Exposure to secondhand cannabis smoke under unventilated conditions produced detectable cannabinoid levels in blood and urine, minor increases in heart rate, mild to moderate self-reported sedative drug effects, and impaired performance on the Digit Symbol Substitution Task (DSST). One urine specimen tested positive at using a 50 ng/mL cut-off and several specimens were positive at 20 ng/mL. Exposure under ventilated conditions resulted in much lower blood cannabinoid levels, and did not produce sedative drug effects, impairments in performance, or positive urine screen results.


    Room ventilation has a pronounced effect on exposure to secondhand cannabis smoke. Under extreme, unventilated conditions, secondhand cannabis smoke exposure can produce detectable levels of THC in blood and urine, minor physiological and subjective drug effects, and minor impairment on a task requiring psychomotor ability and working memory.

  19. Jon says:

    This whole anti smoking crusade has been a long time in coming, from the first smoker (UK or Spain?) to be arrested because it looked like he was breathing fire (when he was released smoking allowed and legal) to even the Catholic Church at one time coming out against tobacco and this was long before the more contemporary movements espoused by the Nazis and so on. However there is a method here, slowly but surely to add more and more restrictions, You tube or may have the video of a debate between a anti smoker and a representative from the tobacco industry arguing over at the time “reasonable” ban on smoking on domestic flights back in the early 80s. It all started from there, just little slice of freedom from personal choice to private enterprises on a health risk that to this day can never be confirmed using the pillars of “sound science.” For more information on that, Google ” Federal Judge Olsteens” decision on the EPA report of 1991 which was responsible from removing smoking from the workplace which started the downward spiral.

    But lets stop for a moment. Who though the smoking bans would go to apartments or condos? These were considered private domains at one time! But now there is a growing number of tenants in multi unit buildings say they can smell the smoke invading their homes. There are claims that it gets through the walls and one tenant said she could smell tobacco smoke coming from her sink drain and even plug outlets on the wall separating the two units! I even heard of one mother, terrified of the “dangers” of SHS, she would make her kids wear air masks while crossing units that are known to have smokers. Then there was claims that SHS can even rise up through the ceiling from a lower to upper unit. The smoke nazis slowly call for an extension of current ban ordinance to prevent backlash and public outrage.

    Given the nature of how smoking can somehow penetrate walls seems more psycho-somatic which has been honed from decades of social conditioning. If anything, SHS leaking into other units is a product of shoddy construction, as a tobacconist told me after he went to great efforts to prevent SHS from getting into the neighboring unit which complains daily of smelling cigar smoke. Thanks to the anti smoking crowd controlling the argument, countless anti smoking groups and campaigns flood the media cloud, a simple Google on the word smoking will render a wealth of sites from the dangers of tobacco use to even locations of 12 step programs to encourage smokers give up their hobby otherwise known as “kicking the habit.” Companies fining employees for smoking even off the clock or denying them employment outright seems to be of no concern to anyone but, like smoking being banned in private domains, no one would thought it would go to conditions of employment but no one cared in the end, looking away while saying “you shouldn’t be smoking period.”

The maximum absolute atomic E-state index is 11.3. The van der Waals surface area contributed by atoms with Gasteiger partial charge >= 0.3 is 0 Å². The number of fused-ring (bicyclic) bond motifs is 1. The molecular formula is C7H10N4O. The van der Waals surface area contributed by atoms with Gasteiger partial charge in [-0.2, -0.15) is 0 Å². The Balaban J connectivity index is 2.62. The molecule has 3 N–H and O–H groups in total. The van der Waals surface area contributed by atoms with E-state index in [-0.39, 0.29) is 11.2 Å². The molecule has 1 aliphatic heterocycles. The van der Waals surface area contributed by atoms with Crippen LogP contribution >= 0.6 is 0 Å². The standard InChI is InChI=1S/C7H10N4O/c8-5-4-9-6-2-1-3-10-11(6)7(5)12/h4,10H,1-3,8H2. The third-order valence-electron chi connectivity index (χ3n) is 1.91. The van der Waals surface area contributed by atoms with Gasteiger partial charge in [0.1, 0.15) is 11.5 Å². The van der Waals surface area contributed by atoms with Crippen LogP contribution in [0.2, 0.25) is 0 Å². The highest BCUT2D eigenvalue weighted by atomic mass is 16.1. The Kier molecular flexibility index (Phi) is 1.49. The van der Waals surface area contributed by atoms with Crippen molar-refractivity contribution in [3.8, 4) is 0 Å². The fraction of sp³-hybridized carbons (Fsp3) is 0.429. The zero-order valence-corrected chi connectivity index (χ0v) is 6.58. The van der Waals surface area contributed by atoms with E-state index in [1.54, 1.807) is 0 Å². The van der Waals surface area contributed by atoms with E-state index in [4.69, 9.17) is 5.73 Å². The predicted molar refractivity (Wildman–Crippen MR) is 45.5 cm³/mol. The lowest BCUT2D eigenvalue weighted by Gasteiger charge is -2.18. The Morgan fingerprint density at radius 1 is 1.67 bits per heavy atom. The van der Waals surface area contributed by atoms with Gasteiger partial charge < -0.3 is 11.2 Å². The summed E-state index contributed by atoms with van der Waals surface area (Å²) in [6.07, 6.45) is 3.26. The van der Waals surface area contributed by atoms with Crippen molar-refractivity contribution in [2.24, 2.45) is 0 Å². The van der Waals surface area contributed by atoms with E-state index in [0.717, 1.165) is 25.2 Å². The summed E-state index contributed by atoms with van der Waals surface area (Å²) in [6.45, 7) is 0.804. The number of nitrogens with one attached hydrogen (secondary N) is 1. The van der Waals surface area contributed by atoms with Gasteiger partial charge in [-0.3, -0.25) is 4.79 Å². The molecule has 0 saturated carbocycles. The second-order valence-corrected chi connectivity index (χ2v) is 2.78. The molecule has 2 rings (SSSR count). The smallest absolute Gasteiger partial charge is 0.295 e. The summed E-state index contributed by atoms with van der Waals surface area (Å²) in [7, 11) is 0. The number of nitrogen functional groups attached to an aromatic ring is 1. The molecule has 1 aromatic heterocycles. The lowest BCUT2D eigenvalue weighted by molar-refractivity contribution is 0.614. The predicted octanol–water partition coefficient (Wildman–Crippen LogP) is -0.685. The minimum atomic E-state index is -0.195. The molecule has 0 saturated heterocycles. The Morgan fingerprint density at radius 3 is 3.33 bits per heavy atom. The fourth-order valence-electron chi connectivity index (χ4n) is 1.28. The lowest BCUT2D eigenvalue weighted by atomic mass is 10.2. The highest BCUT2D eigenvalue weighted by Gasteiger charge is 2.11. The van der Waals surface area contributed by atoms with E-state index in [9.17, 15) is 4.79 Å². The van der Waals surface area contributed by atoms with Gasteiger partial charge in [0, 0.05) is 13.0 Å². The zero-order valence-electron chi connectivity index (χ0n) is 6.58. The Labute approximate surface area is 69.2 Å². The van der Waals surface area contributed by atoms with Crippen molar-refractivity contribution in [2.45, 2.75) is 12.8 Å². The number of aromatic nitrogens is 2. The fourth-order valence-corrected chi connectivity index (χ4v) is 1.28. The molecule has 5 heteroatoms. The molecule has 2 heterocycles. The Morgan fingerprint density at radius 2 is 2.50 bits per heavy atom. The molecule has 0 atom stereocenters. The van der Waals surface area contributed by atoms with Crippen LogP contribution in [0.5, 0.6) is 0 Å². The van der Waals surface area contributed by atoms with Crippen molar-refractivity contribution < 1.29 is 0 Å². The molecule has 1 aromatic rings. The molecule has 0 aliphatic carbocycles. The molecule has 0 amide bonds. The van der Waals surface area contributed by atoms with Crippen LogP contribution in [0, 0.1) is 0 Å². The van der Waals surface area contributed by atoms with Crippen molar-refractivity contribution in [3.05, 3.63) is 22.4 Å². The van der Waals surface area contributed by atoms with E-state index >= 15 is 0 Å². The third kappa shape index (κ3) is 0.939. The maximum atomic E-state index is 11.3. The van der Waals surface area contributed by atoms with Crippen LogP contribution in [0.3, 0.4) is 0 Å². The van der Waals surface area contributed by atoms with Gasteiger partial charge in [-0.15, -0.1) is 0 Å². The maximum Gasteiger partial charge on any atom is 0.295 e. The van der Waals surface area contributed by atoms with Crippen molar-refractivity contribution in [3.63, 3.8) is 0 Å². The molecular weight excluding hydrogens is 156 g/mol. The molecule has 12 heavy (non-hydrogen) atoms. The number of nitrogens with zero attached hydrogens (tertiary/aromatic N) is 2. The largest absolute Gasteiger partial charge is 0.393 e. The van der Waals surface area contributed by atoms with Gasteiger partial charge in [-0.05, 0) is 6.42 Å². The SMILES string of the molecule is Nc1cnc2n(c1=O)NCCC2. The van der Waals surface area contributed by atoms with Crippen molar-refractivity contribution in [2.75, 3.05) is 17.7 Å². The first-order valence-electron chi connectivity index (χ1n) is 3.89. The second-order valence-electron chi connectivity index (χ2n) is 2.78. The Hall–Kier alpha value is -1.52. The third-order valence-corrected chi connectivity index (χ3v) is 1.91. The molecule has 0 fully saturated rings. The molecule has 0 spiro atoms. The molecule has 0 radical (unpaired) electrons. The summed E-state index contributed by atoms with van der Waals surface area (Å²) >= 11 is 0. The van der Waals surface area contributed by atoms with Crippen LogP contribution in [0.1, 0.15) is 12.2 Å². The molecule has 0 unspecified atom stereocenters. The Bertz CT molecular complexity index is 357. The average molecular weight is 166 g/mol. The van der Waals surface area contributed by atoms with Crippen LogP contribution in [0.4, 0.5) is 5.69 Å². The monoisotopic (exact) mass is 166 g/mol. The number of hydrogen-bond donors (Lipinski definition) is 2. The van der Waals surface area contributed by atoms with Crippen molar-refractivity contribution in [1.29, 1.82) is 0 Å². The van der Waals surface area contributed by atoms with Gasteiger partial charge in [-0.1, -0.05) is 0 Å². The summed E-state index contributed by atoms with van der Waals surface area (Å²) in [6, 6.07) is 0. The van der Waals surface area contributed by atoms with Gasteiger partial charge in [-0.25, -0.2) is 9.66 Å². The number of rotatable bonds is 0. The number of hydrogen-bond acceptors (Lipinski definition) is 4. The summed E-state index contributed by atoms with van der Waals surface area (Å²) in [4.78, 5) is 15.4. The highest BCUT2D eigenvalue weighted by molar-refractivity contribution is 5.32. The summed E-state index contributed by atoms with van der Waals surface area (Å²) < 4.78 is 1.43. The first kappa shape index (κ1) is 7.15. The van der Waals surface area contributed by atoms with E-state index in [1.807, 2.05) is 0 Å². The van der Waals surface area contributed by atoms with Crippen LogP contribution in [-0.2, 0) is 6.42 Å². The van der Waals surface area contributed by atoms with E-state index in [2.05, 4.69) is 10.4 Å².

The most significant sign of social conditioning is “The Reformed Smoker.” A reformed smoker is someone who will support bans, claiming they don’t wanna leave a bar smelling like an ash tray when in all reality they were smoking there too not long ago before they had reformers enlightenment. I read one article that was written by a proud reformed smoker that he will happily go into some alley or by a dumpster to enjoy a smoke knowing he wasn’t harming or harassing non smokers with his deadly habit. What reformed smokers don’t know or get for that matter is that the technology is here now, air scrubbers designed to remove smoke from an environment, even something as simple as febreeze can get that ash smell out of the air and your clothing or go to a local convenience store and purchase a product called “Ozium” a small yet potent air santizier that with one small shot can clean large rooms of that “smell” so many people have come to detest.

    But crusade against tobacco and smoking is just the beginning. The rights smokers being destroyed will not end with prohibition of tobacco. The anti smokers have always championed healthy lifestyles that frown upon products like sodas or candy bars or other sinful pleasures. I have seen one commercial so far that shows a mom giving her son a 2 liter bottle of sprite telling the views to resist any tax that may be levied on these products that has been demonstrated to be be harmful as well. The healthy lifestyle crowd while vilifying smokers dont seem to go on a media blitzkrieg about the dangers of Coke. Coca Cola and Pepsi products are known to be acidic in nature. Even a small amount from a 12 oz can is able remove corrosion from a car battery or dissolve a nail overnight and no one seems to care that they are putting these chemicals into their bodies, not enough to even push the idea of a mandatory ban on say: 40 Oz cups of soda from a gas station soda fountain. Why arent we demonizing soda drinkers as being a burden to health insurers, after all, more people drink soda than smoke, no one needs a poll or a study to show that.